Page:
How do Bacteria and Fungi affect Emigration Creek and the organisms that live there?
For being such small organisms, bacteria and fungi do a lot to contribute to the health of the creek, both positively and negatively. Major effects of their presence are chemical processes like nitrogen fixation, ammonification, and nitrification that these tiny microbes perform, processes by which organic forms of nitrogen in dead organic matter is converted to chemical compounds that algae and plant roots can reabsorb.  Bacteria and fungi are also the beginning of the food chain for many of the organisms in the creek, which can be studied in more detail by clicking below. Finally, some fungi and bacteria are bad for the plants and animals they are neighbors with. Whirling Disease, caused by a harmful fungi, affects many fish including trout, but is it not yet known whether it affect the trout that live in Emigration Creek.

Nitrogen Fixation

In many cells, nitrogen is used as a building block to help create proteins and nucleic acids. Yet it is not usable in its atmospheric form (nitrogen gas), and must be converted to an inorganic compound such as nitrate or ammonia in order to be absorbed by plants and algae to be used. 


Animals excrete nitrogen as urea and ammonia through their waste, and it is also found in dead organic matter. Bacteria and fungi are useful here, because they can convert organic nitrogen to ammonia that is useful to plants through a process called ammonification. 


Certain bacteria also convert ammonia to nitrate through nitrification, making the element available for other organisms but also providing energy to the bacteria. 

Nitrogen is what is called a limiting nutrient to most ecosystems, because it is necessary to keep ecosystems productive yet it is a relatively slow process to get nitrogen back into the cycle as usable energy. Now do you see why having a lot of bacteria and fungi around is so important?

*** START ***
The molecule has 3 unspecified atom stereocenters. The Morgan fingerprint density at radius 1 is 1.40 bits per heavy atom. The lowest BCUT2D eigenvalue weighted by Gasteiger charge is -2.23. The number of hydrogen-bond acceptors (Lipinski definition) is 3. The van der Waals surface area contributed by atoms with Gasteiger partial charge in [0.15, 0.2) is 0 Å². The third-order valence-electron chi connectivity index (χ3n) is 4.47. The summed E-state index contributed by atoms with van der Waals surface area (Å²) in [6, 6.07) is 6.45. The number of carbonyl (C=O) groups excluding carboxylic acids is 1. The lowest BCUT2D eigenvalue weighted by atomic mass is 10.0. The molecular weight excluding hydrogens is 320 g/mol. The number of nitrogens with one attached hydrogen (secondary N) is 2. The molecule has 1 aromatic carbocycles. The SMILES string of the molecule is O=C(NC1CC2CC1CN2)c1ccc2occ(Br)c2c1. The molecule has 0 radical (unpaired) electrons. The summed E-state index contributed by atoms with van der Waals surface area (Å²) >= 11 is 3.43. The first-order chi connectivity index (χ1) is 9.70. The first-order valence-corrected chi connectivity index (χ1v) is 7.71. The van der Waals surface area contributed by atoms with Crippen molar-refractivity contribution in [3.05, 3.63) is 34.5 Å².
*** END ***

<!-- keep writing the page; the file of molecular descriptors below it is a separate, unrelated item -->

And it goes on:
Food Chain

Do you realize how many organisms depend on bacteria and fungi? More that you would think! Here are some of the other organisms in Emigration Creek that depend on having these microbes around.

Cladophora and diatoms are kinds of algae that work together with bacteria and fungi to form biofilm, described earlier.  This community of photosynthetic algae and bacteria and fungi is grazed on by snails, caddisflies and mayflies, and other tiny invertebrate organisms!

Do you know why Emigration Creek is not totally clogged with leaves? Bacteria and fungi are able to break them down and keep the creek clear!

Do you know how many species of worms Emigration Creek has? We have planaria, leeches, and oligochetes, and all of these depend on bacteria and fungi in one way or another. Worms break down organisms too- can you seen what a connected ecosystem this is? Every part of the creek is dependent on another part!

Whirling Disease

Whirling Disease is an infection striking fish that causes symptoms of blackening of the tail, head and spine deformity, and a whirling behavior when the fish is swimming or startled, hence the name. The fish in Emigration Creek, Rainbow Trout, are susceptible to this disease, and it is caused by a tiny parasite called Myxobolus cerebralis, which is spread by spores of a particularly nasty form of fungus. Bigger fish can carry the disease and not show any symptoms, but if the spores are passed to smaller, younger fish, they are more susceptible and die quickly. This targeting of young populations of fish is why the disease is so devastating, and many states are trying many different ways to combat the disease. The spores are very resilient, and can be passed from one water source to another through introduction of new fish and fish eating birds. They can survive in mud that sticks to the bottom of your shoe or boat, and Russian scientists even found that spores can remain viable for up to 30 years in dried mud! We don't know yet if Emigration Creek trout are infected with Whirling Disease, but the disease has recently been found on the Weber River and Provo River.

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